"In each case they had figured out their business model that they felt was going to be the winner. The (IT organization) we have is a far distance from there. Nobody's happy with it. We're leaking money. Customer satisfaction is way down and there's a realization the key performance indicators that will tell you if you're winning in the various functions of the business but, by the way, every single one of them is dependent on fully-functioning, well-invested, high-performing IT. And, if you don't have it, you better go get it. Otherwise you're throwing good money after bad.
"So, in each of those companies, they had gone through those pains. They had realized we need a world-class IT. We don't have it. We don't have the leadership. We don't know what we're getting for our moneywe just know where unhappy with it. So, they were ready to bite the bullet."
"You have the internal challenge within ITyou have to win the hearts and minds of the IT organization and have them, in many cases, change the way they've been doing things for 20 years. And overcome the human tendencies of the leaders you're inheriting who say, 'Why didn't I get that job?' and 'Maybe I'll just lay low until this guy leaves and maybe torpedo a few things' and so on.
"So, there's a natural resistance in the first six months to a year within your IT organization that you just have to be very strong and very honest and very direct and change what needs to be changed and change whoever needs to be changed.
"In the business, I think the far biggest challenge was putting in appropriate governance. Governance is a broad term but, if you boil it all down to a net-net-net, it is getting a commitment (and absolutely having it followed through) to work together, make investment decision together, manage projects together. Putting discipline in place where people show up for meetings they're participating, they're bringing their opinions to the table and, if they dont have an opinion, they shouldn't be in the meeting. And once the decision is made, you get behind it and make it happen.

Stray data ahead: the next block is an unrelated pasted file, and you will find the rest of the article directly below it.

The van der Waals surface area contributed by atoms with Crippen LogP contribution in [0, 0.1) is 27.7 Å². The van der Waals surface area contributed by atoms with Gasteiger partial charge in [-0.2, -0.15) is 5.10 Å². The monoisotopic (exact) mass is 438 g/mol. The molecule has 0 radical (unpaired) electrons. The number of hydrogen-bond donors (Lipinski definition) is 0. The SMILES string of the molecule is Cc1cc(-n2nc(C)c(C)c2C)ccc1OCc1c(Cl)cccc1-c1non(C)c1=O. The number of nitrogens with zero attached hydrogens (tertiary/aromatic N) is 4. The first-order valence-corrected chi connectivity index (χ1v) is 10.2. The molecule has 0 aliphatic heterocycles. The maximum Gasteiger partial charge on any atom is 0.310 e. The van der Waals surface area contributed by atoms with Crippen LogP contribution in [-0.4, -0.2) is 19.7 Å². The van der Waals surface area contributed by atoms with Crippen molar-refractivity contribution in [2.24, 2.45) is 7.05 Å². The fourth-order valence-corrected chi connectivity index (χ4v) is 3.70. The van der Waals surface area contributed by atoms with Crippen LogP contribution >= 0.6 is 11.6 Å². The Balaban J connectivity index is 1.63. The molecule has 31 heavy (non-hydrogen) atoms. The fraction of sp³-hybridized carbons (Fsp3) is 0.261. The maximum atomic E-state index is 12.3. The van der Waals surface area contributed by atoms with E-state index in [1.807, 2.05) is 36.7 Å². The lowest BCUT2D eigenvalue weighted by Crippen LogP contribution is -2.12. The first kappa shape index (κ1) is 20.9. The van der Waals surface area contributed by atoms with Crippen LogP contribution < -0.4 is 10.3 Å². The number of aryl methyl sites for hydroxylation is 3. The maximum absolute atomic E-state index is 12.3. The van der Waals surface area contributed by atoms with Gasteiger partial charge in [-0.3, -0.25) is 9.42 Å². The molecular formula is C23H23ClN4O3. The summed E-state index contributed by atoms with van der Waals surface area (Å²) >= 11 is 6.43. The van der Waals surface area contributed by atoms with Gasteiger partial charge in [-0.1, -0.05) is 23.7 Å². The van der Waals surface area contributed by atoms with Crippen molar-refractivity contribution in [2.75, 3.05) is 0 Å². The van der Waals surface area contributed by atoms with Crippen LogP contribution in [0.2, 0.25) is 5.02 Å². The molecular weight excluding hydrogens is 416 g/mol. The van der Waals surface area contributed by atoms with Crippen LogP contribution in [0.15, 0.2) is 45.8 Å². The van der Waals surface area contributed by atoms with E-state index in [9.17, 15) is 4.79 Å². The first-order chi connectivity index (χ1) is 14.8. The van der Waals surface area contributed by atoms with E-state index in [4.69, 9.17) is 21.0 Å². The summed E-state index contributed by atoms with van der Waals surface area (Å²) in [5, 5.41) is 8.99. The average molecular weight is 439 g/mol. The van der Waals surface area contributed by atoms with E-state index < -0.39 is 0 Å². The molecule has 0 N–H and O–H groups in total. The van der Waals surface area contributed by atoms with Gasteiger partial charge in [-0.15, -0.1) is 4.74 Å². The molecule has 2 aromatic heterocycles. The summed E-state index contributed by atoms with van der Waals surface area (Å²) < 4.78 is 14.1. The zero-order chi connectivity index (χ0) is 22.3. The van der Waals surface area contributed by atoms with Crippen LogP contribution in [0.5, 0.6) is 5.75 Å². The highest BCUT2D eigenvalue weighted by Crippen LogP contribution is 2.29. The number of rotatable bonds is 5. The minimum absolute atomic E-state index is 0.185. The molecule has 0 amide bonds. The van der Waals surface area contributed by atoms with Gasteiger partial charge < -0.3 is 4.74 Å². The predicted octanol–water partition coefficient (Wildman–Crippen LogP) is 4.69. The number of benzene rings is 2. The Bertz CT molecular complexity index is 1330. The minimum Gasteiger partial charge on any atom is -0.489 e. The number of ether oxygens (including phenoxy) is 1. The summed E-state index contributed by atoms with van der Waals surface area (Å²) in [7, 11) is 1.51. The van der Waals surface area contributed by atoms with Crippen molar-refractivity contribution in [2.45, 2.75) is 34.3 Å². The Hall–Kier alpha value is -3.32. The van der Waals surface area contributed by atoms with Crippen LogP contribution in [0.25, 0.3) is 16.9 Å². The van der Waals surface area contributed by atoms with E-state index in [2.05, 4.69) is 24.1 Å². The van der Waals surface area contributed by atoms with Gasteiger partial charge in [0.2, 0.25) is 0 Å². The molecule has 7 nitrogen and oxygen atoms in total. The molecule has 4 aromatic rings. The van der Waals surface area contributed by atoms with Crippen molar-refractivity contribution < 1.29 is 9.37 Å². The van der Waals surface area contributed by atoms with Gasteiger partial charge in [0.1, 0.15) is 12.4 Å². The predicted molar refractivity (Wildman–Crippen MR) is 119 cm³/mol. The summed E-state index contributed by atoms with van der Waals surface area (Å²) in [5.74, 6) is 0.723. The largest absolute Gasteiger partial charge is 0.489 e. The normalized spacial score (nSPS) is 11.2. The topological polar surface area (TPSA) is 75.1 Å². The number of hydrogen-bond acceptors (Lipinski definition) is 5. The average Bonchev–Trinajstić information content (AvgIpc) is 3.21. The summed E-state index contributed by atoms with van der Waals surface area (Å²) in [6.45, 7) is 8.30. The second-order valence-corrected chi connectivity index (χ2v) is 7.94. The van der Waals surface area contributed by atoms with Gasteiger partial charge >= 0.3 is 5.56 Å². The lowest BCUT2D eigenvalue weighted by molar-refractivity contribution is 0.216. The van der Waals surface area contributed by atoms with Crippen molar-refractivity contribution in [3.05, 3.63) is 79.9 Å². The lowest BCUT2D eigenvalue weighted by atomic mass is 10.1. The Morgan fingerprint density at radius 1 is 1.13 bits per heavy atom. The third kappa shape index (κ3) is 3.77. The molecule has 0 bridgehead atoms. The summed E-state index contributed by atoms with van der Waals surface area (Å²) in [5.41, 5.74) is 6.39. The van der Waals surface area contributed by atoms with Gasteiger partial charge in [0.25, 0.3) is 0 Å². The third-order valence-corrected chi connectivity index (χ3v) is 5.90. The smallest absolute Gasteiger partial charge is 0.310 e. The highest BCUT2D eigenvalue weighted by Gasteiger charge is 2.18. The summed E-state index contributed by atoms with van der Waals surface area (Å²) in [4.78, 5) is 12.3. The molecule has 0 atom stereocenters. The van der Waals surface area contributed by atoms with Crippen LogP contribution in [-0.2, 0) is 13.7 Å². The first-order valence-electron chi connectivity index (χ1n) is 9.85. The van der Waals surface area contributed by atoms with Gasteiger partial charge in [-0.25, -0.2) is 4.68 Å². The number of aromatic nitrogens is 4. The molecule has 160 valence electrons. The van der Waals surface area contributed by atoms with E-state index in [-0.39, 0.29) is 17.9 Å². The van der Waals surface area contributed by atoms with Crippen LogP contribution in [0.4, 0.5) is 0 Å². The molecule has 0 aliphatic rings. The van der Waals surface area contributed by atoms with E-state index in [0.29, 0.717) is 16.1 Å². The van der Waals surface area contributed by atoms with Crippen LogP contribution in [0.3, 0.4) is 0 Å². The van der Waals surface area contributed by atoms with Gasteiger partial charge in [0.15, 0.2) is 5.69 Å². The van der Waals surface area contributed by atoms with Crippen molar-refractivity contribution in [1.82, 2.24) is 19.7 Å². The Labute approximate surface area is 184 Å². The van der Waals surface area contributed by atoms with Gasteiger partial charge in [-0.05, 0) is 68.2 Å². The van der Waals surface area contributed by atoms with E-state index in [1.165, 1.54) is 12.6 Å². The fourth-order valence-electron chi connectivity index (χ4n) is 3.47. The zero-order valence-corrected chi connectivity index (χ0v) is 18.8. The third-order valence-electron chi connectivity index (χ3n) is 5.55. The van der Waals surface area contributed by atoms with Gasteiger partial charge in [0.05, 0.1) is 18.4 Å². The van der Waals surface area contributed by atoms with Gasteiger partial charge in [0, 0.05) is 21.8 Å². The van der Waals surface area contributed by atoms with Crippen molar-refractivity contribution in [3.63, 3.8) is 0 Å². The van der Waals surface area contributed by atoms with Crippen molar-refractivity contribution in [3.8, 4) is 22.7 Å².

"Easier said than done and each culture has a different way of subverting it. You have to be aware of it and get on with it and do the job as a leader and show up as a leader."
But, if you do, the rewards can be great. Leadership only comes naturally to a few. The rest of us have to learn. But, it can be learned. And that is perhaps the best part of Trainer's messagethat you do not have be pigeon-holed into "career is over" just because you came into the CIO's job from, dare it be said, IT.
"The CIOs of today are still kind of making up as they go along to a degree. CIO relating to 'Career is Over' is alive and well. (But) the body of validation is growing quickly now. I think as the CIOs move into the future there will be more help available."
Other installments in the Successful CIO series: